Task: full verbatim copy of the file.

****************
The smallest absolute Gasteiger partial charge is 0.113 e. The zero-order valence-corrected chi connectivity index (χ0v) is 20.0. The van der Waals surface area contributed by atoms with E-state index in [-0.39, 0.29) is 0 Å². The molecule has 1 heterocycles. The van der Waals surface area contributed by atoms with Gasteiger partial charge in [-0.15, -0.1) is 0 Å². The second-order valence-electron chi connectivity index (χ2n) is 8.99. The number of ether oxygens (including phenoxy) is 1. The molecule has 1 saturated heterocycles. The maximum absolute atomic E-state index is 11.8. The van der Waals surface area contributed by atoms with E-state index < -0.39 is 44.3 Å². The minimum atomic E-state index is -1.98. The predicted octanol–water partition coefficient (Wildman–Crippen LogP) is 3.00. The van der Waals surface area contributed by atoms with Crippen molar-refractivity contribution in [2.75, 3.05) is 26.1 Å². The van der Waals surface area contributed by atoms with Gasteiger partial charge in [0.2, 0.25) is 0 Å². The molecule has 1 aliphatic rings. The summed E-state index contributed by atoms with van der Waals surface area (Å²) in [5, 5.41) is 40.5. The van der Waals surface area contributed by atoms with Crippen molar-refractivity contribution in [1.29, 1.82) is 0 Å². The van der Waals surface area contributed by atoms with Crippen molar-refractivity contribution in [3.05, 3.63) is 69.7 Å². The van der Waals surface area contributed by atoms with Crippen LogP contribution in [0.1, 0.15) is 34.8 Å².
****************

The smallest absolute Gasteiger partial charge is 0.113 e. The zero-order valence-corrected chi connectivity index (χ0v) is 20.0. The van der Waals surface area contributed by atoms with E-state index in [-0.39, 0.29) is 0 Å². The molecule has 1 heterocycles. The van der Waals surface area contributed by atoms with Gasteiger partial charge in [-0.15, -0.1) is 0 Å². The second-order valence-electron chi connectivity index (χ2n) is 8.99. The number of ether oxygens (including phenoxy) is 1. The molecule has 1 saturated heterocycles. The maximum absolute atomic E-state index is 11.8. The van der Waals surface area contributed by atoms with E-state index < -0.39 is 44.3 Å². The minimum atomic E-state index is -1.98. The predicted octanol–water partition coefficient (Wildman–Crippen LogP) is 3.00. The van der Waals surface area contributed by atoms with Crippen molar-refractivity contribution in [2.75, 3.05) is 26.1 Å². The van der Waals surface area contributed by atoms with Gasteiger partial charge in [0.2, 0.25) is 0 Å². The molecule has 1 aliphatic rings. The summed E-state index contributed by atoms with van der Waals surface area (Å²) in [5, 5.41) is 40.5. The van der Waals surface area contributed by atoms with Crippen molar-refractivity contribution in [1.29, 1.82) is 0 Å². The van der Waals surface area contributed by atoms with Crippen molar-refractivity contribution in [3.05, 3.63) is 69.7 Å². The van der Waals surface area contributed by atoms with Crippen LogP contribution in [0.1, 0.15) is 34.8 Å².